Supporters of a bill aimed at stopping police from racial profiling celebrated outside of Governor Jerry Brown’s office, after he signed the bill into law over the weekend.
The controversial piece of legislation, Assembly Bill 953, was promoted by civil rights groups as a step toward equality under the law.
Many viewed it as a call for change and equality answered.
"California now will have the strongest law in the country to collect data on law enforcement encounters with the community so that we can address the insidious problem of racial profiling,” said Betty Hung, with the group Asian Americans Advancing Justice.
Each supporter carried a picture of someone who died, they say, as a result of police brutality.
"We're thankful that Governor Brown has the courage to stand up and show us that he is a civil rights man,” said California ACLU member Chauncee Smith.
Under the bill, law enforcement statewide will have to document the race of the person they've stopped, along with the reason for the stop and whether it resulted in a citation or an arrest.
That data will then go to the attorney general’s office and a new advisory board to review whether law enforcement's behavior shows any racial bias.
"We've got a problem, we've got officers who are not reporting what they're doing,” said Assemblywoman Shirley Weber, who sponsored the bill.
"We have brought to life what many communities have known for many years. There has been some bias in policing, unfavorable bias against African-Americans and Latinos,” Weber said.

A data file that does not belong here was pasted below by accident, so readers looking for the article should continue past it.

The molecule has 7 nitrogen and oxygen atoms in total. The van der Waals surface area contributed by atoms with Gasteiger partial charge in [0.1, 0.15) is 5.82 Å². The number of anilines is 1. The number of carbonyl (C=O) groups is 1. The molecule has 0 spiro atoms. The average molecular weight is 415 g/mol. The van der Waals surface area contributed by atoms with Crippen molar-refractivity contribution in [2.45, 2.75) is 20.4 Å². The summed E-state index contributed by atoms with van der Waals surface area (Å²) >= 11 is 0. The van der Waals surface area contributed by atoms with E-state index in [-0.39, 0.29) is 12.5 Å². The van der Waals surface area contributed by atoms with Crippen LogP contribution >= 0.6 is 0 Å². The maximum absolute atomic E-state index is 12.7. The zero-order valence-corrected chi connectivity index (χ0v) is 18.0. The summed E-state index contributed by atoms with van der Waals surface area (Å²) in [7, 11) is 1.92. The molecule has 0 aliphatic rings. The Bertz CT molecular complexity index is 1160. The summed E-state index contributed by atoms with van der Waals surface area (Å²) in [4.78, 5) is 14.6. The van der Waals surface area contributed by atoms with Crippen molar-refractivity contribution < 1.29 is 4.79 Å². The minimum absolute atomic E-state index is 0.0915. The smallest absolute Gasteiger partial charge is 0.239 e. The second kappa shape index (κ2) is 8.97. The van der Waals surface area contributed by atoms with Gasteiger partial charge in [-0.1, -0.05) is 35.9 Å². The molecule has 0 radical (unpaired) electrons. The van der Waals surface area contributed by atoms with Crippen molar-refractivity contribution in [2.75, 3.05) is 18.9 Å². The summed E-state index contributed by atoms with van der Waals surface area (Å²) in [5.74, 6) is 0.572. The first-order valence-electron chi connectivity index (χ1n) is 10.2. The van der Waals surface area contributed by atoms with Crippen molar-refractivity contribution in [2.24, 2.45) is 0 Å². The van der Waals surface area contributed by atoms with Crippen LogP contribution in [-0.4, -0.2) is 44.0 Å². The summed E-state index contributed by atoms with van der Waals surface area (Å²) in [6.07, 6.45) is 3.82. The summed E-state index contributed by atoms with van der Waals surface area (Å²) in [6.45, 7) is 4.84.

Many agencies, including the Fraternal Order of Police asked Brown to veto the bill -- saying the reporting requirements would bog down police and be costly to taxpayers.
The CHP estimates carrying out this new law may cost the department about $9 million a year.
California Highway Patrol said in a statement:
“The CHP intends to fully comply with the requirements outlined in this new law, and already collects much of the data it mandates. Racial profiling and discrimination are prohibited by CHP policy and state law and will not be tolerated. CHP employees regularly receive training on racial and cultural differences among residents of this state and are expected to serve the public and enforce the law fairly without regard to a person’s race, gender or ethnicity.”
But the bill’s supporters disagree with law enforcement.
"[The bill] makes law enforcement’s job fact driven,” Smith said.
Weber and her supporters hope California sets a precedent for the rest of the country.